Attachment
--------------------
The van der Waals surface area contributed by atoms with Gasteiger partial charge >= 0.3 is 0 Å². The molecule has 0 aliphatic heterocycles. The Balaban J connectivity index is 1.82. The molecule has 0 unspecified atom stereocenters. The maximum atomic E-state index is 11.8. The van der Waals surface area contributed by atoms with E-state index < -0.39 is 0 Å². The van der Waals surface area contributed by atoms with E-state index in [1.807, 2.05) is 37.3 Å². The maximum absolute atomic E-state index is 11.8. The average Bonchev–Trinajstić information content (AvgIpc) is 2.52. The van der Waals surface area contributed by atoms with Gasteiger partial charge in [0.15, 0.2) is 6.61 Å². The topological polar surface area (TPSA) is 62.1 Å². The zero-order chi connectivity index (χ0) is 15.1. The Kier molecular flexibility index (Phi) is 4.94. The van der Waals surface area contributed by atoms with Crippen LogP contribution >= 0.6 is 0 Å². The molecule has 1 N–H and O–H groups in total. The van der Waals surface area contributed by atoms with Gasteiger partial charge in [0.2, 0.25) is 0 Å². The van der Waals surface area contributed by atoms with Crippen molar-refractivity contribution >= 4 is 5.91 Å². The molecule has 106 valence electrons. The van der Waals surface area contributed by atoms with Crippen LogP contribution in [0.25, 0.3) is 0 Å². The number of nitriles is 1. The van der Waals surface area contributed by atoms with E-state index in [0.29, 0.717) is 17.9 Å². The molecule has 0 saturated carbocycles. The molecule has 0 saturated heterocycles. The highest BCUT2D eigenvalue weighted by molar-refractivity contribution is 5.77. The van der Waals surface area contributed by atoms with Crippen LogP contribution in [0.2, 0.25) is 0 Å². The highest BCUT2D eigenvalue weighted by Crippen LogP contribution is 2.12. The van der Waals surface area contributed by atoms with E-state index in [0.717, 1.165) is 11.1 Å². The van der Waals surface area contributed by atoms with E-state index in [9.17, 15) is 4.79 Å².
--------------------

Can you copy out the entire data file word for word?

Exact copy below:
The van der Waals surface area contributed by atoms with Gasteiger partial charge >= 0.3 is 0 Å². The molecule has 0 aliphatic heterocycles. The Balaban J connectivity index is 1.82. The molecule has 0 unspecified atom stereocenters. The maximum atomic E-state index is 11.8. The van der Waals surface area contributed by atoms with E-state index < -0.39 is 0 Å². The van der Waals surface area contributed by atoms with E-state index in [1.807, 2.05) is 37.3 Å². The maximum absolute atomic E-state index is 11.8. The average Bonchev–Trinajstić information content (AvgIpc) is 2.52. The van der Waals surface area contributed by atoms with Gasteiger partial charge in [0.15, 0.2) is 6.61 Å². The topological polar surface area (TPSA) is 62.1 Å². The zero-order chi connectivity index (χ0) is 15.1. The Kier molecular flexibility index (Phi) is 4.94. The van der Waals surface area contributed by atoms with Crippen LogP contribution >= 0.6 is 0 Å². The molecule has 1 N–H and O–H groups in total. The van der Waals surface area contributed by atoms with Gasteiger partial charge in [0.2, 0.25) is 0 Å². The van der Waals surface area contributed by atoms with Crippen molar-refractivity contribution >= 4 is 5.91 Å². The molecule has 106 valence electrons. The van der Waals surface area contributed by atoms with Crippen LogP contribution in [0.25, 0.3) is 0 Å². The number of nitriles is 1. The van der Waals surface area contributed by atoms with E-state index in [0.29, 0.717) is 17.9 Å². The molecule has 0 saturated carbocycles. The molecule has 0 saturated heterocycles. The highest BCUT2D eigenvalue weighted by molar-refractivity contribution is 5.77. The van der Waals surface area contributed by atoms with Crippen LogP contribution in [0.2, 0.25) is 0 Å². The highest BCUT2D eigenvalue weighted by Crippen LogP contribution is 2.12. The van der Waals surface area contributed by atoms with E-state index in [0.717, 1.165) is 11.1 Å². The van der Waals surface area contributed by atoms with E-state index in [9.17, 15) is 4.79 Å².